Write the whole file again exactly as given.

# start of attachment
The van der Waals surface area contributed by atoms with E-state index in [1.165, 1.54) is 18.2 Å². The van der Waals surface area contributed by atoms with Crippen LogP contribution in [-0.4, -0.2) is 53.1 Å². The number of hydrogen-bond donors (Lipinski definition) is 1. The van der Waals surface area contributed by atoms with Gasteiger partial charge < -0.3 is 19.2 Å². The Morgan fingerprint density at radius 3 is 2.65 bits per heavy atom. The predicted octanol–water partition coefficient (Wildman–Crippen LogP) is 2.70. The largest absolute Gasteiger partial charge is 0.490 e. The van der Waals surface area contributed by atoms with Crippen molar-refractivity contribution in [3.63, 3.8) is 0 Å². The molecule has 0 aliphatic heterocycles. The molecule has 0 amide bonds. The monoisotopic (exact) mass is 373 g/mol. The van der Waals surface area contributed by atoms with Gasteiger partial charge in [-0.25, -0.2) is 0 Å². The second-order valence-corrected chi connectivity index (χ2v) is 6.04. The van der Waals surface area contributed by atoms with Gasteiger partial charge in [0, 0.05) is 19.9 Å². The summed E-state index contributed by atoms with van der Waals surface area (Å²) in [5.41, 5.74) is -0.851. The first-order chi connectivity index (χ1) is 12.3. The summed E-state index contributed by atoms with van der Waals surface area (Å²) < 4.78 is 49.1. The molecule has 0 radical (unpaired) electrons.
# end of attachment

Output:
The van der Waals surface area contributed by atoms with E-state index in [1.165, 1.54) is 18.2 Å². The van der Waals surface area contributed by atoms with Crippen LogP contribution in [-0.4, -0.2) is 53.1 Å². The number of hydrogen-bond donors (Lipinski definition) is 1. The van der Waals surface area contributed by atoms with Gasteiger partial charge < -0.3 is 19.2 Å². The Morgan fingerprint density at radius 3 is 2.65 bits per heavy atom. The predicted octanol–water partition coefficient (Wildman–Crippen LogP) is 2.70. The largest absolute Gasteiger partial charge is 0.490 e. The van der Waals surface area contributed by atoms with Crippen molar-refractivity contribution in [3.63, 3.8) is 0 Å². The molecule has 0 aliphatic heterocycles. The molecule has 0 amide bonds. The monoisotopic (exact) mass is 373 g/mol. The van der Waals surface area contributed by atoms with Gasteiger partial charge in [-0.25, -0.2) is 0 Å². The second-order valence-corrected chi connectivity index (χ2v) is 6.04. The van der Waals surface area contributed by atoms with Gasteiger partial charge in [0, 0.05) is 19.9 Å². The summed E-state index contributed by atoms with van der Waals surface area (Å²) in [5.41, 5.74) is -0.851. The first-order chi connectivity index (χ1) is 12.3. The summed E-state index contributed by atoms with van der Waals surface area (Å²) < 4.78 is 49.1. The molecule has 0 radical (unpaired) electrons.